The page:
Dear Friends, Last night at sundown, we concluded the Jewish lunar month of Cheshvan, the first month following High Holidays and the only month on our calendar without a Jewish holiday. For this reason, there’s a tradition dating back to the Mishnah(~200 CE) of calling this month Marcheshvan, meaning “bitter Cheshvan” (mar like marror on Passover). This bitterness seems to have been reflected all around us these last thirty days. Here in Michigan, the leaves started turning, and then falling. We turned our clocks back, and all of the sudden it’s dark by 5:30pm. There’s a chill in the air we haven’t felt since the final snow melted late last winter. And most bitter of all, we’ve faced numerous heartbreaking tragedies as a Jewish community and a country. However, there is another interpretation of mar that may provide us some clarity and hope – mar can also mean “drop,” as in a drop of water. During this month, mar is our prayer for rain and the month when Noah’s flood swept through the land. When read with this in mind, we begin to understand that we must act and live with a sense of sacred responsibility, adding our drop to the turbulent waters of this historical moment, trusting that with enough drops comes […]

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Hakhel Israel trip – Day 2

Tuesday, November 6, 2018 By Elie Benhiyoun Divorced with three kids and nowhere to go, Sara made the trek north to Afula. When she arrived, the first thing she did was get on a bike, find whatever odds and ends she could get her hands on and sell them at the shuk, the local market. She did this every day for a few years until she was finally able to have a stall of her own. Today, 35 years later, this impossibly slight woman with an indomitable spirit told us her story, some of us with tears in our eyes. The Afula Market, or “shuk” in Hebrew, was the heartbeat of this small northern town only a few decades ago. It was utterly vanquished by the neighboring department stores and has since become a hive of underworld activity. Thankfully, Sivan, an Afula local artist, didn’t see it that way. These dilapidated walls were the ideal canvas for art and the opportunity to empower creative teenagers in Afula. It now boasts a dazzling display of murals, making the shuk burst with life. We had the privilege to speak with Sivan and her friends Gili and Mor on our first stop after […]

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From then to now. And where next?

by Nigel Savage Thursday, October 18, 2018 | 9 Cheshvan 5779 Dear All, This is a blunter email than usual. For 18 years Hazon’s impact in the world has been partly predicated on not ‘banging people over the head,’ as I sometimes put it. We’re not here to make you feel bad. And not least because many of us aren’t feeling so great about the world right now, and thus don’t need anyone to make us feel worse. Pedagogically, personal or institutional change is not best effected by telling people what to do. And yet, that said, this is a moment in which I don’t have to tell you what to do. I just want to direct your gaze. I note that a significant number of Americans across the Florida panhandle are now homeless, or have wrecked houses, or are mourning the random deaths of loved ones. They could be you or me. They had the misfortune to find themselves in the way of a storm whose impact was greater than previous ones because of aggregate human behavior these last decades. And it happened just after the publication of the IPCC report, which makes absolutely clear that things are on track […]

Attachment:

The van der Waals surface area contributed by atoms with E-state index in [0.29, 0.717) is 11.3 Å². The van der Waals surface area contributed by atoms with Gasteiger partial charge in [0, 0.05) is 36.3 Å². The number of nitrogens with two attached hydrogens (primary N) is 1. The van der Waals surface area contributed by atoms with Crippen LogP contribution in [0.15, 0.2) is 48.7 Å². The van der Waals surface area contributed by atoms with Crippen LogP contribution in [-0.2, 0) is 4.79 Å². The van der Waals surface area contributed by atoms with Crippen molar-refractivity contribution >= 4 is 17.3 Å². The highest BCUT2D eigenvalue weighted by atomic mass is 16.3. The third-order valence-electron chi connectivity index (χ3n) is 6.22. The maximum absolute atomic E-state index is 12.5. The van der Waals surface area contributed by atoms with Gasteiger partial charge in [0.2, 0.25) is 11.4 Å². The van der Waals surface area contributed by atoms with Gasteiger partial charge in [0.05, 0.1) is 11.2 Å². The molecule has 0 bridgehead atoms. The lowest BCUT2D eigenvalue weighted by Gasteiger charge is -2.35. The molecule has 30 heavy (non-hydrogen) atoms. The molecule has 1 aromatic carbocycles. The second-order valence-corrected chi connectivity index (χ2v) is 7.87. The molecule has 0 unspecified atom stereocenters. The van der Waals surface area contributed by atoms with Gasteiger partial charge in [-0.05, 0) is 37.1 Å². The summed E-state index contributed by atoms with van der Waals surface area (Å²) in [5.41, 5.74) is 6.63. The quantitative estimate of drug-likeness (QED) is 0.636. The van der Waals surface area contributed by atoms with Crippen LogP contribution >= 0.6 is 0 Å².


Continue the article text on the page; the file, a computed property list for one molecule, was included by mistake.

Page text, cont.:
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Hakhel Spotlight: Bible Raps

Bible Raps joined Hakhel in the summer of 2018, and looks to fuse the two rarely overlapping worlds of Hip Hop and Torah. Here is how they do it… Rappers and Rabbis: An Unreasonable Obsession With The Word By Matt Bar I know there is some obvious concern to be raised when bringing hip hop into sophisticated adult Torah study. I mean, the one is lewd, misogynistic, full of killers and concubines and the other is hip hop. Ba-dum-bum-CHING! Over the past 18 months, Bible Raps has been facilitating retreats, podcasts, and curriculum that bring together a diverse group of rappers (street-wise lyricists who have honed their craft rap-battling on subway trains) and rabbis (book-wise teachers who have cut their teeth dueling it out in the Beit Midrash). Bible Raps has been serving as the anvil upon which these two word-loving communities let their lyrical hammers loose against the yellow-hot steel of Torah. And boy have the sparks been flying! Our podcasts and events are turning out razor-sharp-edged analysis amid steam-explosions of laughter. The hammer blows coming out of the Bible Raps Smithy have been hitting some powerfully deep frequencies. The rumblings are already being felt throughout the Jewish Adult Education […]

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Hakhel Spotlight: MoEd

MoEd is… The place you should have been going after school when you were a kid. It just wasn’t around, so you couldn’t… A fun-loving kids’ community, where kids come to meet and play and talk – and learn (without realizing it)! A Hebrew-speaking Jewish afterschool, where every participant defines their space, their role, and what they want to learn. We do our best to give the kids a set of tools, a bag of skills… and a world of questions. They have to connect the dots, draw the lines, and come up with their very own definition and identity. We are a community of kids, backed by a community of families. We come together in the evening to make shakshuka from a recipe written in Hebrew, or watch The Band’s Visit and have a long discussion about the meaning of ‘center’ versus ‘periphery’ and everything in between. Members contribute their skills and knowledge to a growing, engaged community that learns about the Dead Sea Scrolls from a parent who is a professor, or about second-language acquisition from another parent who is a language specialist. MoEd is located in Chevy Chase, Maryland and serves the greater DC area. We have […]